3 Things Before the Debate

There are 48 days until the Iowa caucus. Donald Trump recently proposed blocking all Muslims—including American citizens traveling abroad—from entering our country. And many of the candidates you’ll see in the debate tonight are being propped up by billionaire-backed super-PACs that are trying to rig the system in their favor.

Believe me, I don’t know what’s going to happen next in the presidential election. This campaign has been a wild ride that defies predictions and expectations. But I do know this: The stakes are damn high, and there’s a pressing need for kick-ass journalism that holds the candidates to account on serious issues, even as the circus spins on.

And as the Washington bureau chief at Mother Jones, I also know that for us to do our job of investigating these guys and gals, we need support from readers like you. If you don’t need any more convincing, I’ll cut to the chase and say, please make your tax-deductible, year-end donation to Mother Jones right now. You can use PayPal if you like.

MAKE YOUR TAX-DEDUCTIBLE, YEAR-END GIFT TODAY

Okay, if you need more convincing, here it is. Instead of sending dire emails—HELP! We’ll go dark if our readers don’t donate—that don’t appeal to your intelligence, we’re trying something different this December. We hope to earn your support by explaining, in some detail, how reader contributions make the independent, no-holds-barred journalism we do possible. Just like our reporting, we want to lay out the facts and let you take it from there.

If you’ve gotten this far, I know you understand that our democracy needs unrelenting, enterprising, reporting. The problem is that so much of the news today is superficial, trivial, or fleeting. And there’s a reason for that: A large chunk of the media is financed by advertising or well-heeled funders and investors. And these business models do not ensure the type of watchdog journalism you expect from Mother Jones.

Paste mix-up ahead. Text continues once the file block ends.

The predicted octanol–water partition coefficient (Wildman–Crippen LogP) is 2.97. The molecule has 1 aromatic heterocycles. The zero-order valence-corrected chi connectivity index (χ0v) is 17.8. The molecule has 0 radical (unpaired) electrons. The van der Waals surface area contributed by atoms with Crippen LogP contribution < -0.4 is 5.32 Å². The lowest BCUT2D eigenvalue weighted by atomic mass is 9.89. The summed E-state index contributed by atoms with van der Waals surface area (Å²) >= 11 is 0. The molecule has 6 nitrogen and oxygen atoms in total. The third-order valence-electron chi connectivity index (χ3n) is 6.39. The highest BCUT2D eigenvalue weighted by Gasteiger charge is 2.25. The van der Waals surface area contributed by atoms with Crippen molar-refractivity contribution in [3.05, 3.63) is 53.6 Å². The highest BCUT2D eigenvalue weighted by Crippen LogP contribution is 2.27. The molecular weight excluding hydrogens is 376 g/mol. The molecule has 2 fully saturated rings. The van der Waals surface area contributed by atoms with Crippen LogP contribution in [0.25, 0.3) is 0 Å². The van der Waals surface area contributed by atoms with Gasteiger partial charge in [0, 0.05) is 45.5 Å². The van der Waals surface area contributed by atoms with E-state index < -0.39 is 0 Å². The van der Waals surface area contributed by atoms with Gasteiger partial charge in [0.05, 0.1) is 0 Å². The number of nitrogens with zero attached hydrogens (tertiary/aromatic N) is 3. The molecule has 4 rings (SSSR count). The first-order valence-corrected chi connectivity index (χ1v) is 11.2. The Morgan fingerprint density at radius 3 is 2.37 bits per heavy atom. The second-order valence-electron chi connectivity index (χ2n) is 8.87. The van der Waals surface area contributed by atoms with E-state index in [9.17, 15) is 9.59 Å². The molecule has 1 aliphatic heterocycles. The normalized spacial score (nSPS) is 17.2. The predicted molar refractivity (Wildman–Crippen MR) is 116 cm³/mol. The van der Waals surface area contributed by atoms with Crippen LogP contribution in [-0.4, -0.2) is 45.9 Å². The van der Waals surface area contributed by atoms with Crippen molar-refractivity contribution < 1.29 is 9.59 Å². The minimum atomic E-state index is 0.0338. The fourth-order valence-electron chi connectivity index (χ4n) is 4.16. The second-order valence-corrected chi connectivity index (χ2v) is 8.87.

The demand for ever-increasing advertising revenue opens up newsrooms to pressure from corporations and leads to journalism dominated by quick hits that echo the conventional narrative of the day and overly sensationalized stories—eh, wardrobe malfunctions. They can generate millions of clicks but explain little. And when a wealthy investor or parent company buys or creates a media company, they can use their clout to influence the journalism that’s produced. Can you say Fox News?

I'D RATHER DONATE TO MOTHER JONES

When Mother Jones was founded almost 40 years ago, we took a different path. We made a bet that our readers would pitch in to support smart reporting they couldn’t find anywhere else. And they did. Today, two-thirds of our annual budget comes from readers like you who choose to donate or subscribe to our magazine. Let me be clear about one thing here: No special interest owns Mother Jones—we only answer to our readers.

And it’s because of support from readers that we have the freedom to pursue and write in-depth, investigative stories on the important subjects ignored by others. Sure, this is not always a strategy for attracting every eyeball imaginable and squeezing out every single advertising penny possible—though, don’t get me wrong, we do like it when our stories go viral and we increase our traffic while reaching millions of new readers. But what’s most important for us is providing you with news and information you can’t get elsewhere.

And that type of journalism is especially critical as we head into the 2016 election season. In just the last couple of weeks, reader support has allowed us to do some great reporting on the candidates. This includes stories on:

  • Marco Rubio’s neoconservative national security advisers who are hawkish when it comes to war in the Middle East
  • Ben Carson’s love affair with a "nutjob" conspiracy theorist and his real estate deal with a convicted felon
  • Jeb Bush’s involvement with a company that swindled Nigerians
  • Ted Cruz’s flip-flops on tort reform and the death penalty
  • Donald Trump’s partnership with a controversial oligarch in Azerbaijan and his false claim that he predicted the threat posed by Osama bin Laden

I doubt you’ll hear about any of that during tonight’s debate—and that makes your donation to Mother Jones even more important. I’m not fond of shaking the can for money. But the bottom line is that if readers don’t support us, our team of reporters and editors can’t do our job.

So here’s the deal: If you believe our democracy needs the unrelenting, investigative journalism we produce every day for our website and our magazine, please have our back and make your tax-deductible, year-end gift to Mother Jones right now, and we’ll keep on pursuing the stories no one else pursues.

Thanks for reading,

David Corn HeadshotDavid Corn
David Corn, Washington Bureau Chief
Mother Jones